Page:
Tumahlicious: Are You Ready?

In Jewish law, tumah and taharah are the state of being ritually “impure” and “pure” respectively. A person or object which contracts tumah is said to be tamei, and thereby unsuited for certain holy activities until undergoing predefined purification actions. In Matot Masai, this week’s Torah portion, we learn about all of the rules of what happened to the spoils of war. There we read:

And Eleazar the priest said to the men of war that went to the battle: ‘This is the statue of the law which the Lord has commanded Mosche: Howbeit the gold, and the silver, the brass, the iron, the tin, and the lead, every thing that may abide the fire, you shall make to go through the fire, and it shall be clean; nevertheless it shall be purified with the water of sprinkling; and all that abide not the fire you shall make to go through the water. And you shall wash your clothes on the seventh day, and you shall be clean, and afterward you may come into the camp.’  ( Numbers 31:21-24)

It is interesting how both the person who goes to war as the booty of war are impure. They both need to be cleaned physically and metaphysically before it can be in the camp. What is the connection between the people we are and the material acquisitions in our life?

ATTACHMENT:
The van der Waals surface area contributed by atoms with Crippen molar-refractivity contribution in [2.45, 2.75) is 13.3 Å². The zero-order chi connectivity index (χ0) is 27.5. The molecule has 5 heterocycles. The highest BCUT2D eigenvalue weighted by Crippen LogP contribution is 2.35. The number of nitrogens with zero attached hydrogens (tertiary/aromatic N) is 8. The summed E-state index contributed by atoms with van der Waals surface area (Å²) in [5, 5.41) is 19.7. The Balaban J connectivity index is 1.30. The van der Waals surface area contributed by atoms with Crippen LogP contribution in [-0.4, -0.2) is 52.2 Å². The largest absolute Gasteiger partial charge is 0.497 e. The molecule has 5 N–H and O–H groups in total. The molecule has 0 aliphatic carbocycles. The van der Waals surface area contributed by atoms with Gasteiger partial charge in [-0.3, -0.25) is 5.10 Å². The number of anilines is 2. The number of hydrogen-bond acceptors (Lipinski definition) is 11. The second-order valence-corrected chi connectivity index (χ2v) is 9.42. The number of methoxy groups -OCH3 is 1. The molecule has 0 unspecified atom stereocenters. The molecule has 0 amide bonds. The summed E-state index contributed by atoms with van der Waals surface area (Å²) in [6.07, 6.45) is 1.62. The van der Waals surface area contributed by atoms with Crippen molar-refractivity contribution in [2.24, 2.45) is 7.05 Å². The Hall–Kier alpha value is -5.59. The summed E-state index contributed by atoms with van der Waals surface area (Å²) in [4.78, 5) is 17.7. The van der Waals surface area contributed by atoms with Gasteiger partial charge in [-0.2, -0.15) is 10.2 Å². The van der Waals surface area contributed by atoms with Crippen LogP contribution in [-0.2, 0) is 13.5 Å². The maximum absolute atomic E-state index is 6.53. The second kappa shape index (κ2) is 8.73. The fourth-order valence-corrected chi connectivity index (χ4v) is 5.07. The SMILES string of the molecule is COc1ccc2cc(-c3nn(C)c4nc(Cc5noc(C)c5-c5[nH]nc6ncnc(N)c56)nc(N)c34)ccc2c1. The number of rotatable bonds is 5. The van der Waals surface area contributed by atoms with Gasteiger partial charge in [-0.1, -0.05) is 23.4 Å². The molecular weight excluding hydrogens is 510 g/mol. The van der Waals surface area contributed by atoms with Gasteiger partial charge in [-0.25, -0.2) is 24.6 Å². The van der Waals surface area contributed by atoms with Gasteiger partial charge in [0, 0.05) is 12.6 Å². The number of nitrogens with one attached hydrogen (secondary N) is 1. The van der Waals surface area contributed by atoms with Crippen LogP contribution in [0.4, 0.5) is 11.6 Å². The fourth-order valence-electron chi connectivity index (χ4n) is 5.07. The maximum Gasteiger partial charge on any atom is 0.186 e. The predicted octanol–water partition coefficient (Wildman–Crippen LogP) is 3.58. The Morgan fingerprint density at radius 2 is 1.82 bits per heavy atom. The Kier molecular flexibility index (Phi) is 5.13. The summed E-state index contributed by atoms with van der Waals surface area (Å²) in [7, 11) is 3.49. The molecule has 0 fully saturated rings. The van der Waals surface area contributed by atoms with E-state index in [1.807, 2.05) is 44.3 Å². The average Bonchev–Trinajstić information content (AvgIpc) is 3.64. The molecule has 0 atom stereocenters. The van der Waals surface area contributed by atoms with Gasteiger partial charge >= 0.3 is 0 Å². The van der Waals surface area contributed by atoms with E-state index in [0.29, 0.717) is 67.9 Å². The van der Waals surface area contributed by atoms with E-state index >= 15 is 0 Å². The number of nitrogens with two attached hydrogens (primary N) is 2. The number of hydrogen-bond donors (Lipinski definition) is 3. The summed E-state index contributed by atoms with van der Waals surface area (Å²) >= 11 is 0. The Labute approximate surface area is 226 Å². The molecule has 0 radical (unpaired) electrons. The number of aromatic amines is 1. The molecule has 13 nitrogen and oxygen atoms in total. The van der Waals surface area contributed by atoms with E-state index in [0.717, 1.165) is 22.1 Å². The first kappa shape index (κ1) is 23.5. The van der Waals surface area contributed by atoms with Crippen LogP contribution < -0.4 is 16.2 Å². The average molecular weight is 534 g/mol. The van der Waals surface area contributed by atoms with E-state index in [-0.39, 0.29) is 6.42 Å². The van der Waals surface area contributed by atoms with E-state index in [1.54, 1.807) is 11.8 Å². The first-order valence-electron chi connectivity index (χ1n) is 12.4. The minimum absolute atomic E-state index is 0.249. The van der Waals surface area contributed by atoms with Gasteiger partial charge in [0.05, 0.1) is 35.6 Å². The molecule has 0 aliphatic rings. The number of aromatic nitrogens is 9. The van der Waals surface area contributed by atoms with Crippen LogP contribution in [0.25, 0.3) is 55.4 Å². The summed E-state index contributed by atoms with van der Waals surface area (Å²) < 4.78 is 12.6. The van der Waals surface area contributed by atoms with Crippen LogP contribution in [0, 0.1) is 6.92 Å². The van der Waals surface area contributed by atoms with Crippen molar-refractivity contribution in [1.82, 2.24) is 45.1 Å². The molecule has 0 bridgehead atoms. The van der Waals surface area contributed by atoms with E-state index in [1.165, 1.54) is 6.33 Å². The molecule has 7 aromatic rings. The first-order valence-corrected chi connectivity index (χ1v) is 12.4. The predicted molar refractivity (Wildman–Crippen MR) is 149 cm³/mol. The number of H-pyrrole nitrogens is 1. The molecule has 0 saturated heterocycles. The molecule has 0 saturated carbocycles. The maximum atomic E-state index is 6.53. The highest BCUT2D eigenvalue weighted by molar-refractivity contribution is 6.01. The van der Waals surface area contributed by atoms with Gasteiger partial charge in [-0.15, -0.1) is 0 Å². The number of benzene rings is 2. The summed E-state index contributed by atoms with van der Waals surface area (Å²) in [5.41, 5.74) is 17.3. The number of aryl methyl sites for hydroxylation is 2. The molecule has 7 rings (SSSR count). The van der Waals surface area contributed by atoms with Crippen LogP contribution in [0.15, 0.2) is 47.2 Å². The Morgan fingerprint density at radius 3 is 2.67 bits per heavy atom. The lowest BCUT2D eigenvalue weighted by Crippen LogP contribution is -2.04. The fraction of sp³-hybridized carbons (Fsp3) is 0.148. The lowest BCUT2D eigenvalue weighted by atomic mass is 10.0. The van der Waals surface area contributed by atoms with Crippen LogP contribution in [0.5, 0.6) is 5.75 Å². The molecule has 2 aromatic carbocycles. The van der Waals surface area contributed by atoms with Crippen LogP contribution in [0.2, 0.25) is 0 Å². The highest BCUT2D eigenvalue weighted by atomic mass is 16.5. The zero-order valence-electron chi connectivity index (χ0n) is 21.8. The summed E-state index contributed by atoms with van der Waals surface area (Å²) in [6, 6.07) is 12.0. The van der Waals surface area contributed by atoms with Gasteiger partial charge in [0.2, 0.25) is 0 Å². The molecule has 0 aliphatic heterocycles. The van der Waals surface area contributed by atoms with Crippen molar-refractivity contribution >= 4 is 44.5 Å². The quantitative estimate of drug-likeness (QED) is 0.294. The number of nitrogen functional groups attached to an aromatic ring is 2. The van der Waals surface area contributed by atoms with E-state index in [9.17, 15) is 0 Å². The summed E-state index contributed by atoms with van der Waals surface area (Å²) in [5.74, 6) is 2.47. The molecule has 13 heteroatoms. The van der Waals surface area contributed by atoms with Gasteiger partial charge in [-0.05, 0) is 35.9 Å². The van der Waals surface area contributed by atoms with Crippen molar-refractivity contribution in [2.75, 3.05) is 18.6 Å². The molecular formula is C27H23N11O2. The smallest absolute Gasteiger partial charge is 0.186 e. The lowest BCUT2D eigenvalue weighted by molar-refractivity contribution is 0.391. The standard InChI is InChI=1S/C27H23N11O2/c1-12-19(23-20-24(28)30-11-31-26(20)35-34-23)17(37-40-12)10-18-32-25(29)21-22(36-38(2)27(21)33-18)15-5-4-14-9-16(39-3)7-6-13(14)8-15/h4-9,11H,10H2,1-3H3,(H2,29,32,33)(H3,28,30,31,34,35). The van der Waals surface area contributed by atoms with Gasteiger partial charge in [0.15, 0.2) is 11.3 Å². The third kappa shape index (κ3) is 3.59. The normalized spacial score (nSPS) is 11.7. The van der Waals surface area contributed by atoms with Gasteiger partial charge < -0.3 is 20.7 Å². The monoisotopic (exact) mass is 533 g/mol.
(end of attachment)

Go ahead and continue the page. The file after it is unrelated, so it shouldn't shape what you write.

This question got me thinking about the word booty itself. The word actually means something valuable stolen goods, especially those seized in war. But today it has taken another meaning. This meaning is best known  Destiny’s Child’s earworm  Bootilicious.

There in the chorus they sing, ” I don’t think you ready for this  ‘Cause my body too bootylicious for yo babe”. What does it mean that people talk about themselves or more specifically a part of their body that is something valuable stolen goods, especially those seized in war. While this song seems to empower the female protagonist to claim that the man in questions cannot handle her body, it still assumes that women’s bodies are objects to be won or stolen. What does this say about our cultural assumptions of sex and sexuality?

I am not trying to claim that Destiny’s Child or even modern sexuality is impure, but I do think it is worthy of reflection. Sex is not a subject to be shunned. Quiet the contrary, we have to work harder at bringing that conversation into the camp. Sex cannot be a means of objectification or be tainted by the violence of war. We do need to rethink the language, metaphor, and process of making sex a pure and meaningful act. I would love to hear your thoughts. Are you ready?


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